Transport fares spike as Lagos traffic worsens
Governor Babajide Sanwo-Olu earlier in the week declared a state of emergency on Lagos roads, with an assurance to begin fixing multiple failed portions immediately. But while Lagosians still await the repairs, state-wide traffic has worsened with commuters feeling the pinch harder. BENJAMIN ALADE writes.
The agony of living in Lagos appears to have doubled for many residents of the State due to the deplorable state of the road network.
Except for places like Alausa, Ikoyi, and some parts of Island, the entire residents could feel the pinch of impassable roads and attendant gridlocks that no longer discriminate between day and night.
Journey times from one point to another within different parts of Lagos have remained unreliable and residents have continued to face disturbing inconveniences in transportation.
Indeed, the logjam perpetually leaves road users stranded. Many struggled to hop on any available motorbikes, popularly known as okada, some looked on dejectedly in a snail-moving traffic while others disembarked from buses after paying the fare to trek long distance.
Alimoso to Agege, Ikeja, Badagry, Isolo, Mushin, Oshodi, Surulere, Apapa, Ajah, Bariga, Epe and Ikorodu, the tales are the same. And united in pains, they called on the State government to live up to its responsibility before it is too late.
However the effect of the day-to-day gridlock has made Lagosians seek for alternatives. Some of the alternatives, which include the waterways and use of commercial motorbikes, especially with the emergence of e-hailing motorcycle operations, came as a big relief to commuters.
For those working on the island and living in Ikorodu, majority on several occasions utilised the waterways to connect the island earlier.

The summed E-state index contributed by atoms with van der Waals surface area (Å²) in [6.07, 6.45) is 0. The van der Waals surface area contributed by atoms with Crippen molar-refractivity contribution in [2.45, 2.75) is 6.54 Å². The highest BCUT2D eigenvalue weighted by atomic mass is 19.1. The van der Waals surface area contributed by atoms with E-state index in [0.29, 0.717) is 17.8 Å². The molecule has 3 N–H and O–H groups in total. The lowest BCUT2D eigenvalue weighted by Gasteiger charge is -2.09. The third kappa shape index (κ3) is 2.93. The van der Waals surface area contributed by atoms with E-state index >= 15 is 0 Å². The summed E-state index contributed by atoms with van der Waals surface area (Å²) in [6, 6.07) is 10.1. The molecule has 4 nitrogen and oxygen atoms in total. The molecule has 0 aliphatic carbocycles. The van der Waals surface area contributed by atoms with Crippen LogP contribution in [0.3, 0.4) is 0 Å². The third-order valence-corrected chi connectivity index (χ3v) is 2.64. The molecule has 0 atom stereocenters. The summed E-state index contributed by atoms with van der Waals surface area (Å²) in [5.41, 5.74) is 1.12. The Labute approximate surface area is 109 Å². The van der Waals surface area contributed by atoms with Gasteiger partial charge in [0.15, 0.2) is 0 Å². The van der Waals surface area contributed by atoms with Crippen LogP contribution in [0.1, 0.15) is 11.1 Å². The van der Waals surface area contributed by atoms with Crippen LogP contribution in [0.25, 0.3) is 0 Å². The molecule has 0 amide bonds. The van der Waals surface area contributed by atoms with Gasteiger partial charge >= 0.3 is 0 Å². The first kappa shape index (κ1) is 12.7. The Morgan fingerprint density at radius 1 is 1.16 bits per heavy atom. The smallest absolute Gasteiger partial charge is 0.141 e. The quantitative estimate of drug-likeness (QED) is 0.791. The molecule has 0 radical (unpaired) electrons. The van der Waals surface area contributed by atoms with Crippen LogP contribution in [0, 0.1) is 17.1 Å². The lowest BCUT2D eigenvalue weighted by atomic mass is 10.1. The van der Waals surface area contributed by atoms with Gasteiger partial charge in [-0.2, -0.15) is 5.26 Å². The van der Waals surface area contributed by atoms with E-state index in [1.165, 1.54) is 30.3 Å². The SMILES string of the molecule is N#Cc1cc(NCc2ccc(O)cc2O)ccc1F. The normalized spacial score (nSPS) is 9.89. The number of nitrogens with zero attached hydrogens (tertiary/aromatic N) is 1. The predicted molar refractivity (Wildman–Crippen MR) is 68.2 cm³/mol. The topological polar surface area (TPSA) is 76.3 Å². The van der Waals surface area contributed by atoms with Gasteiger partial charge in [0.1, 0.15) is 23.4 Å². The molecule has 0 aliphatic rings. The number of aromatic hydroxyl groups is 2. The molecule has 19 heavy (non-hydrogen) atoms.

With its advantages such as curbing loss of economic man-hour, lateness to work, and other challenges associated with traffic, Lagosians find this initiative as an alternative to incessant traffic gridlock in the metropolis.
Besides, the gridlocks have also spikes the fare prices of some of the routes in the metropolis.
For instance, fares from Oshodi to Egbeda when there is no traffic is pegged at N200 while commuters pay N500 or more when there is traffic on the route.
Speaking with The Guardian, a resident who schools in Ogba and reside in Egbeda, Lilian Onyenucheya, described the traffic on Lagos-Abeokuta expressway as always hell.
She said: “Once we get to Cement bus stop, it is always a torment there is standstill. Even bikes are not left out.
“If I have classes for 10 a.m., I would leave home by 6:30 a.m. just to get to Ikeja, but I end up reaching Ikeja around past 9 a.m. The traffic is something else.
She said: “Even when going to Yaba, once you reach Onipanu bus stop the traffic is very slow due to the pot holes.”
Speaking on alternatives, Onyenucheya said: “I always take e-hailing motorcycle once I see I can’t get away from the traffic. And guess what these riders do. They don’t pick online order, not even flag down where they use code to book because the amount was less.